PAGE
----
Perhaps we’re best friends with one of them, perhaps we’re related to one, or perhaps we are one of them ourselves (or maybe we used to be), but we all know one.
We all know that person: the one who can’t sit through a romantic movie without making a cynical comment on love, the one who nods politely when you begin talking about your significant other and proceeds to quickly change the subject, or the one who posts perhaps one too many comments about how wrapped up people have become in their relationships.
And naturally, they probably have their reasons. Perhaps they were burned by someone they truly, deeply loved and cared for. Perhaps they’re just getting out of a relationship and don’t want to be reminded of the days spent in it. Or perhaps they’ve never had the opportunity to experience true love for themselves.
But really, folks, what happened to the celebration of love?
There’s an important lesson to be learned in the love that exists in others’ lives. I watch my parents beam at each other from across the table. I watch my grandparents kiss and be noticeably in love after dealing with each other for over 50 years of marriage. I watch that elderly couple go for a walk hand-in-hand night after night. I watch as my aunt drives daily to spend the day with my uncle – even though she’s visibly exhausted and drained, you can see that it’s love that fuels her. I watch, and I learn. I learn that it’s only these kinds of love that are worth engaging in. Not that love is an optional experience, but regardless. The visible kind of love. The kind of love that makes all of your single friends want to slap you in the face because you won’t stop being so damn happy. The kind of love that leaves you smiling for days on end. The engulfing kind of love.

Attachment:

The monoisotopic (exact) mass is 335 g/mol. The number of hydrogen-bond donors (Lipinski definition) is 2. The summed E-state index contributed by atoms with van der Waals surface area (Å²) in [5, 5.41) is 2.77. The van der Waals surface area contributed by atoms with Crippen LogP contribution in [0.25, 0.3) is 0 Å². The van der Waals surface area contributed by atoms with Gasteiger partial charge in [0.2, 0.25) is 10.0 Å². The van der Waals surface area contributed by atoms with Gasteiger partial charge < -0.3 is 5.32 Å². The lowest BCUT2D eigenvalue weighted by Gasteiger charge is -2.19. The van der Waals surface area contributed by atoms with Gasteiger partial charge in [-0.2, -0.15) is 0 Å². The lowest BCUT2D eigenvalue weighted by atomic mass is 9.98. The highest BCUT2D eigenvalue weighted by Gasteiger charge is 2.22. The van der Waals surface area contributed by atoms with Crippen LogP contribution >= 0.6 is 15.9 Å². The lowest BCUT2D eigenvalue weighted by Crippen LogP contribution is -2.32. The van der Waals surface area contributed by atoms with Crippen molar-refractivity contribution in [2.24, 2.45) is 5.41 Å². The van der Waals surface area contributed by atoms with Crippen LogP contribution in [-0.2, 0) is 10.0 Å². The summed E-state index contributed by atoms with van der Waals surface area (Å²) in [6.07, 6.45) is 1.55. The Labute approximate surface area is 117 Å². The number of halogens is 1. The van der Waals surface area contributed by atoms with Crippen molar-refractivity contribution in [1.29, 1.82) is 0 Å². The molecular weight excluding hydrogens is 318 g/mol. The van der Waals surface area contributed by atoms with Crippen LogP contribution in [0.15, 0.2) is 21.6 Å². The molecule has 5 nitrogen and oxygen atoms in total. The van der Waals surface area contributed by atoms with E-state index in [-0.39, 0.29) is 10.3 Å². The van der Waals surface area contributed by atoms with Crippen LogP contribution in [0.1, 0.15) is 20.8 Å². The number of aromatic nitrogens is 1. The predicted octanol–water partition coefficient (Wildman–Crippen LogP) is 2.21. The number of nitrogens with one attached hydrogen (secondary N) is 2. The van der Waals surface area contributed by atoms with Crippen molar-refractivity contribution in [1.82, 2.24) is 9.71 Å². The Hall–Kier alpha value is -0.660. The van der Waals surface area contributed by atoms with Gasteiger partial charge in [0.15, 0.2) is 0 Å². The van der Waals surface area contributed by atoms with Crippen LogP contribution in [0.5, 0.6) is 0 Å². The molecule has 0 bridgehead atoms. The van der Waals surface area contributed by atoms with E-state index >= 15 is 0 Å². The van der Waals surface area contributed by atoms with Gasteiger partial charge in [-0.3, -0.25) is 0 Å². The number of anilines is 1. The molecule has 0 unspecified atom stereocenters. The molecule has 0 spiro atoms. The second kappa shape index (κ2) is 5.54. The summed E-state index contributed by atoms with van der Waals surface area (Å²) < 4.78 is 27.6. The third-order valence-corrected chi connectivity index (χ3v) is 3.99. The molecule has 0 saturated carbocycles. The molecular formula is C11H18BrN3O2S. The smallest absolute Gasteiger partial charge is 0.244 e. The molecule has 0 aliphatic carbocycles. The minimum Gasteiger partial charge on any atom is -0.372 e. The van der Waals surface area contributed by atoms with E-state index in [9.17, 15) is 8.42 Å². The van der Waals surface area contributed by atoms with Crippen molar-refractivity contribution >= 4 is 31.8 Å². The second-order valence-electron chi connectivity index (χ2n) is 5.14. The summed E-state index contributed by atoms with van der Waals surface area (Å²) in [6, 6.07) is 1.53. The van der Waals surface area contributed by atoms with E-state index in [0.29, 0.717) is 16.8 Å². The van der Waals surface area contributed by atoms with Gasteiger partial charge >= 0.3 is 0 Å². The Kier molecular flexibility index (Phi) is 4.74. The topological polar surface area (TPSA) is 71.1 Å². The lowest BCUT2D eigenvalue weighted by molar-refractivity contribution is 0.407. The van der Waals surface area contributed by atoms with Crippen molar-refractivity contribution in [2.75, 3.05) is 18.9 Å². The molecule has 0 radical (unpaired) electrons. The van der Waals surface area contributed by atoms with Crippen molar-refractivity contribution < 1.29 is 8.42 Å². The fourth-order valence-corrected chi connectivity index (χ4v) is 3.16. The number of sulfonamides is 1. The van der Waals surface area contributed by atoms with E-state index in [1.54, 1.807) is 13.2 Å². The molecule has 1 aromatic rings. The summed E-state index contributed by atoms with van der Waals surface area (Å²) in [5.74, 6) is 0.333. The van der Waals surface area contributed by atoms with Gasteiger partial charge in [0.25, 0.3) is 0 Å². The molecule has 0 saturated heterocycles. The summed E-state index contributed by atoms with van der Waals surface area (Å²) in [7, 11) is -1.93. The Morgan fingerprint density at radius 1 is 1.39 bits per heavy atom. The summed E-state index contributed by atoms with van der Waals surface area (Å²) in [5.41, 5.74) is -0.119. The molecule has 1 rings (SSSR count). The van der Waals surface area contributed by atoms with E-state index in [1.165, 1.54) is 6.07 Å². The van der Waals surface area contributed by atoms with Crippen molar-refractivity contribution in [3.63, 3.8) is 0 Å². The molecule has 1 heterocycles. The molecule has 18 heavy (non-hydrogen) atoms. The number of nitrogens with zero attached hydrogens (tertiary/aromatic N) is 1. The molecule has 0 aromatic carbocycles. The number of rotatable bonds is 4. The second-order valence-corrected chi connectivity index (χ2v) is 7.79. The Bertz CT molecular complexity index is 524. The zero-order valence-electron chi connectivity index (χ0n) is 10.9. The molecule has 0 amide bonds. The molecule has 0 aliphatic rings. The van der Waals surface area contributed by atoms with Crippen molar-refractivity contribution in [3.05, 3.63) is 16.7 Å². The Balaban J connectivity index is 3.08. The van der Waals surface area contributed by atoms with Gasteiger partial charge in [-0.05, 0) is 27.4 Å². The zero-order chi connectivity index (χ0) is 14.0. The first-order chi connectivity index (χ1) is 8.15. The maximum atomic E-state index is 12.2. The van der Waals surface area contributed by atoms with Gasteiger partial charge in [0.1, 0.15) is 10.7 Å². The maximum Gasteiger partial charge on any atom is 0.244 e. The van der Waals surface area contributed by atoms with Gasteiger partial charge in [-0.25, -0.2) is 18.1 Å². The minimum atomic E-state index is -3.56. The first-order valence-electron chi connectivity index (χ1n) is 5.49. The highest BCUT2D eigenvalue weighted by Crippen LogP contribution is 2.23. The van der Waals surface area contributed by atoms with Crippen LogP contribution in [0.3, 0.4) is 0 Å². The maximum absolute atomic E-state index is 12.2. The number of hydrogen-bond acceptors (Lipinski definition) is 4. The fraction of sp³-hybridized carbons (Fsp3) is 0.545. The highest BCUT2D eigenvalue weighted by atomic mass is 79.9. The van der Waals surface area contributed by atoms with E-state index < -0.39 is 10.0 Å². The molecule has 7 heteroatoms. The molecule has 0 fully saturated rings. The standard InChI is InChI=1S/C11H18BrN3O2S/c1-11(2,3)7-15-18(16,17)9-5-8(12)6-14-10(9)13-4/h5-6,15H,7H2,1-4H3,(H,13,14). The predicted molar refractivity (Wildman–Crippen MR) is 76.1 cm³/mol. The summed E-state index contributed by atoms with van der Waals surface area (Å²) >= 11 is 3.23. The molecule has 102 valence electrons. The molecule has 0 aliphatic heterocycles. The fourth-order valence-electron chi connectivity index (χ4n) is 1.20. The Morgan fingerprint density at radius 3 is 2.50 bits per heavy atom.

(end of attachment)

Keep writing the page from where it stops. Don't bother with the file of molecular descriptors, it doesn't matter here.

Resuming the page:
We should all strive to prevent losing sight of the importance that is our loved ones’ happiness. Our individual problems shouldn’t trump their bliss. Ever. We, as a society, have a tendency to not be genuinely happy for those around us, and it’s an absolute shame. Relish in your friends’ happiness. Share it with them. Take a piece of the pie. Because I guarantee that your loved ones look ten times more beautiful with a genuine smile upon their face, and our world needs that beauty.
Your loved ones’ happiness shouldn’t be a reminder of your own lack thereof. Instead, it should be a beacon of hope. It exists. It’s attainable. And you may just be able to learn a thing or two about it by opening your eyes.
No one wants to see their loved ones in pain. So sit there and smile and engage as your friend tells you the story (for the third time) of how her boyfriend proposed to her, and be just as excited as you were the first time. Watch that couple kiss in public for the 102nd time and smile darnit, because it really is quite sweet (though perhaps overdone sometimes). I know it’s not always easy, but be happy if they’re happy. And know that one day, you’ll find the sort of happy love they’ve all stumbled upon. But quite frankly – be content being a smiling bystander for now. It’s their turns to shine.
Sometimes it’s just a matter of finding love in all of the right places. And sometimes, just sometimes, that right place is in the people beside us all along.
Let love drive others. Let love drive you.